The accelerated development of digital culture brings out “the temporal disjuncture between the relative speeds of geological processes and industrial technoculture.”(Taffel) Industrial production of EEE consumes fossil fuels from millions ago in several months, giving rise to ecological upheavals while other non-human ecosystems are left behind to extinction.
When these pieces of equipment end up in landfills, the dumped e-waste reversely accumulates into geologic sediments, forming fossil remains for both obsolete technologies and human lives. The materiality of media has never been so apparent until the virtuality is deprived. Furthermore, in this relation to geophysical nature, the materiality is no longer a passive carrier of technologies, as Parikka points out (viii), but a medium itself that “affords and bears the weight of media culture, from metals and minerals to its waste load”.
This brings us back to Mattern’s vision in generating “not just awareness about existing infrastructures but also the capacity to imagine potential ones.” To connect the infrastructure with e-waste helps us consciously look into the base of our digital lives and critically intervene with the issues. Clearly, there is an urgent need for major adjustments to the material infrastructure and consumption practices that support the digital culture today and tomorrow.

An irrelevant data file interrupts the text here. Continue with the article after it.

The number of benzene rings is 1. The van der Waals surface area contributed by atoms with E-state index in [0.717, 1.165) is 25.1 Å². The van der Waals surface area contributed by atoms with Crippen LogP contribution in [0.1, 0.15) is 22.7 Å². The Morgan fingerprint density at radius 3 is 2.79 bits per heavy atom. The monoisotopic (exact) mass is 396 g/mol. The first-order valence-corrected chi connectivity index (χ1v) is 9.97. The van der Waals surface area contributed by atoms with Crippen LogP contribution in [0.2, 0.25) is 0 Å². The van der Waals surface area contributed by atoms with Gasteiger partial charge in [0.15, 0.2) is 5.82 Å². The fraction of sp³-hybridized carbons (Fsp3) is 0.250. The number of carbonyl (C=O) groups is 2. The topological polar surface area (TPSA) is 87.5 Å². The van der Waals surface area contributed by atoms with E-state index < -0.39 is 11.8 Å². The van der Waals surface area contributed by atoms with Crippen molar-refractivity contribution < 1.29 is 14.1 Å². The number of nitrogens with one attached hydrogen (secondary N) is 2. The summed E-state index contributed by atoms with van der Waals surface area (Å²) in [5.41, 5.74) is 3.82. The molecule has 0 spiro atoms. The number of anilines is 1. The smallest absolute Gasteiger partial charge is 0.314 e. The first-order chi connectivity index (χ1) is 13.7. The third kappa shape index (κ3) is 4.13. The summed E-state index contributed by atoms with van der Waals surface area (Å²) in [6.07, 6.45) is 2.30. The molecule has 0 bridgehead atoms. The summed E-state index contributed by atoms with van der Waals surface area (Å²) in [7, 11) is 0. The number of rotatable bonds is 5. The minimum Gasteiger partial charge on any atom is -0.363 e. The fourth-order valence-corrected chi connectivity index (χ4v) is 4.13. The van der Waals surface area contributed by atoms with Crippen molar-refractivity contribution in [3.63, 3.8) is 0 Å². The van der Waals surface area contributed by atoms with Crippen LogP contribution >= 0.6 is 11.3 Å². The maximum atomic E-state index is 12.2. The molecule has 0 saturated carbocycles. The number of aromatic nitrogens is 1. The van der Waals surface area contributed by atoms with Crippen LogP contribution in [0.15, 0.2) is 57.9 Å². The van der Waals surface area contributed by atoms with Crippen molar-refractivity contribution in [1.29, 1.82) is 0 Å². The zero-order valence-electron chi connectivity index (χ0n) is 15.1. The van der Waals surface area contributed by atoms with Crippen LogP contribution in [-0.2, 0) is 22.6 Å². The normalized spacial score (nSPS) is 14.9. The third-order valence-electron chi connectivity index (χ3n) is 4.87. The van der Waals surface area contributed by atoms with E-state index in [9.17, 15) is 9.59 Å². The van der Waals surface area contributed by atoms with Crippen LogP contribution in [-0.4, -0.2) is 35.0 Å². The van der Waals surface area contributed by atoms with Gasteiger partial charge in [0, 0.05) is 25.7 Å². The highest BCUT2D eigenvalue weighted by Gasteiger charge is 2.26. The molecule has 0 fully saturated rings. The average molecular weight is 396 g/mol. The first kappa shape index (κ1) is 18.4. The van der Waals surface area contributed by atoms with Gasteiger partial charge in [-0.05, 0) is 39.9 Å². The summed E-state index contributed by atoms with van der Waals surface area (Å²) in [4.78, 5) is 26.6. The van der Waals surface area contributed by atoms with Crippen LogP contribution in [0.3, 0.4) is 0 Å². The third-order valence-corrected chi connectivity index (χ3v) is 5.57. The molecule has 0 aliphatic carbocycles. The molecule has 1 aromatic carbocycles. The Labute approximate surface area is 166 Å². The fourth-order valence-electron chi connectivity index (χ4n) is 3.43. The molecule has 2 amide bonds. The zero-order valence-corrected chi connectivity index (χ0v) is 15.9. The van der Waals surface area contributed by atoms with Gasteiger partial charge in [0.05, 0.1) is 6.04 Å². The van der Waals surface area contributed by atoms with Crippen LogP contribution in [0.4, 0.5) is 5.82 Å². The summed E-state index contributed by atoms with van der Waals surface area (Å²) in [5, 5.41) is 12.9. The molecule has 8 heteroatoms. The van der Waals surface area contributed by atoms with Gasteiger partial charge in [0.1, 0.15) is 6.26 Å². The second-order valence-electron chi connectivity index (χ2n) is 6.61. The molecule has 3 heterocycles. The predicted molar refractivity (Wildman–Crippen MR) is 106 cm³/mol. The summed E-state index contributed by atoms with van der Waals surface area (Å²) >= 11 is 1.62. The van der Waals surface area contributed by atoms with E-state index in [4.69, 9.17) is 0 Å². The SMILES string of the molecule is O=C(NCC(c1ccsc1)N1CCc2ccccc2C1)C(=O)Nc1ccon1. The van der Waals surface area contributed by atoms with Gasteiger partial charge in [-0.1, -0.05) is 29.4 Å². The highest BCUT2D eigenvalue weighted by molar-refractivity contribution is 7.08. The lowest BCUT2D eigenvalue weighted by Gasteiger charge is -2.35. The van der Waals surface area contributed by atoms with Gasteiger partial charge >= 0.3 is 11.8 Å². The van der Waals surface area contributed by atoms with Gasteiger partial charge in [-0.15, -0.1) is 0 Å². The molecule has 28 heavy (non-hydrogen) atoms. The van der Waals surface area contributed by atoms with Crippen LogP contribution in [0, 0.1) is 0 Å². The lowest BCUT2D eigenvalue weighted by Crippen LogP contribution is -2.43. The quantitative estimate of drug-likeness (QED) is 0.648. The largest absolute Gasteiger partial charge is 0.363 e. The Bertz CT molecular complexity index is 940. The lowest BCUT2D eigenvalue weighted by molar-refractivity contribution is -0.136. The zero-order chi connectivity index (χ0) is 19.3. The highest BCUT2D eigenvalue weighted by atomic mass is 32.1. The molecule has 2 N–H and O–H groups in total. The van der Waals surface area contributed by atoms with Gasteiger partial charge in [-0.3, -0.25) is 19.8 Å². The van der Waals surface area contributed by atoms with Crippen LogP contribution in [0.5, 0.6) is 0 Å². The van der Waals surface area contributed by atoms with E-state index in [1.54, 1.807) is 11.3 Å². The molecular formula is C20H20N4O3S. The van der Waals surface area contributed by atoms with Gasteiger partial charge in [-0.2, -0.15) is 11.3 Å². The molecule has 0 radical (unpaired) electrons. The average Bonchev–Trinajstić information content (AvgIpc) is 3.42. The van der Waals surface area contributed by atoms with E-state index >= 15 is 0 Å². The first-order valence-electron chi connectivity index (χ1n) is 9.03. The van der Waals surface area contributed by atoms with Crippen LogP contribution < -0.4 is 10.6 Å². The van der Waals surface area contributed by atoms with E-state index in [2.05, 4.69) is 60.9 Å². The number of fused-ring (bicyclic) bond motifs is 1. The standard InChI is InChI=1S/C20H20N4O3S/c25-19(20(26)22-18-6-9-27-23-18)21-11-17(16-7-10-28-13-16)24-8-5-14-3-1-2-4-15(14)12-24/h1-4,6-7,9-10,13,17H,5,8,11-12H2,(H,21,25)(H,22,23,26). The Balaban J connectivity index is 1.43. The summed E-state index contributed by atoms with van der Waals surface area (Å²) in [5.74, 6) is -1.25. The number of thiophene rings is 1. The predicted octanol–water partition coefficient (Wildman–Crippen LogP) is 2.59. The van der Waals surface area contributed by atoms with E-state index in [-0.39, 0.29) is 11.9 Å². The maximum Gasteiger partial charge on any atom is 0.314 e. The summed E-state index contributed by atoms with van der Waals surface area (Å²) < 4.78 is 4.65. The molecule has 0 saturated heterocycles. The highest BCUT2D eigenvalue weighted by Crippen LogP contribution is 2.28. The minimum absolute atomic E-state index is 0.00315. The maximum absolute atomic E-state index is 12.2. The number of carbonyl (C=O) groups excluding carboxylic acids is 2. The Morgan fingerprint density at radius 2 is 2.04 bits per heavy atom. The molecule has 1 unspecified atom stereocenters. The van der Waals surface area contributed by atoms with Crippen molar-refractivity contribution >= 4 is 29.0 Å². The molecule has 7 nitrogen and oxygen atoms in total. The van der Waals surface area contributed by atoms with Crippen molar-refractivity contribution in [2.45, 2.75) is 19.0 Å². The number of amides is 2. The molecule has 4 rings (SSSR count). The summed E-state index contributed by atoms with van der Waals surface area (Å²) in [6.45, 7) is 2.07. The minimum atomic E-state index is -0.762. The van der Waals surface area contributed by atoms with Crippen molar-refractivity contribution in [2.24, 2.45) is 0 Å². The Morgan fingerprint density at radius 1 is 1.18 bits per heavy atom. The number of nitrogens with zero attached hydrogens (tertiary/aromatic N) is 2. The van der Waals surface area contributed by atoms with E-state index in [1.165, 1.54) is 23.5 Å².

Adeola, Francis. Hazardous Wastes, Industrial Disasters, and Environmental Health Risks: Local and Global Environmental Struggles. 2011th ed., New York, Palgrave Macmillan, 2011.
Ciaglo, Michael. “A Digital Dump.” Michael Ciaglo, 2013, www.michaelciaglo.com/agbogbloshie-a-digital-dump.
Crutzen, Paul J. “The ‘Anthropocene.’” Earth System Science in the Anthropocene, 2006, pp. 13–18. Crossref, doi:10.1007/3-540-26590-2_3.
Forti, Vanessa, et al. “The Global E-Waste Monitor 2020.” Ewastemonitor, 2020, ewastemonitor.info.
Gabrys, Jennifer. Digital Rubbish: A Natural History of Electronics. Illustrated, University of Michigan, 2013.
Grossman, Elizabeth. High Tech Trash: Digital Devices, Hidden Toxics, and Human Health. Shearwater, 2006.
Mackenzie, Adrian. Wirelessness: Radical Empiricism in Network Cultures. The MIT Press, 2010.
Mattern, Shannon. “Infrastructural Tourism.” Places Journal, 2013, doi:10.22269/130701.
McElvaney, Kevin. “Agbogbloshie: The World’s Largest e-Waste Dump – in Pictures.” The Guardian, 2014, www.theguardian.com/environment/gallery/2014/feb/27/agbogbloshie-worlds-largest-e-waste-dump-in-pictures.
Parikka, Jussi. A Geology of Media (Electronic Mediations). Vol. 46, U of Minnesota Press, 2015.
Star, Susan, and Geoffrey Bowker. “How to Infrastructure.” Handbook of New Media: Social Shaping and Consequences of ICTs, edited by Leah Lievrouw and Sonia Livingstone, SAGE, 2002, pp. 230–45.
Taffel, Sy. “Technofossils of the Anthropocene.” Cultural Politics, vol. 12, no. 3, 2016, pp. 355–75. Crossref, doi:10.1215/17432197-3648906.
Vidal, John. “Toxic ‘e-Waste’ Dumped in Poor Nations, Says United Nations.” The Guardian, 14 Dec. 2013, www.theguardian.com/global-development/2013/dec/14/toxic-ewaste-illegal-dumping-developing-countries.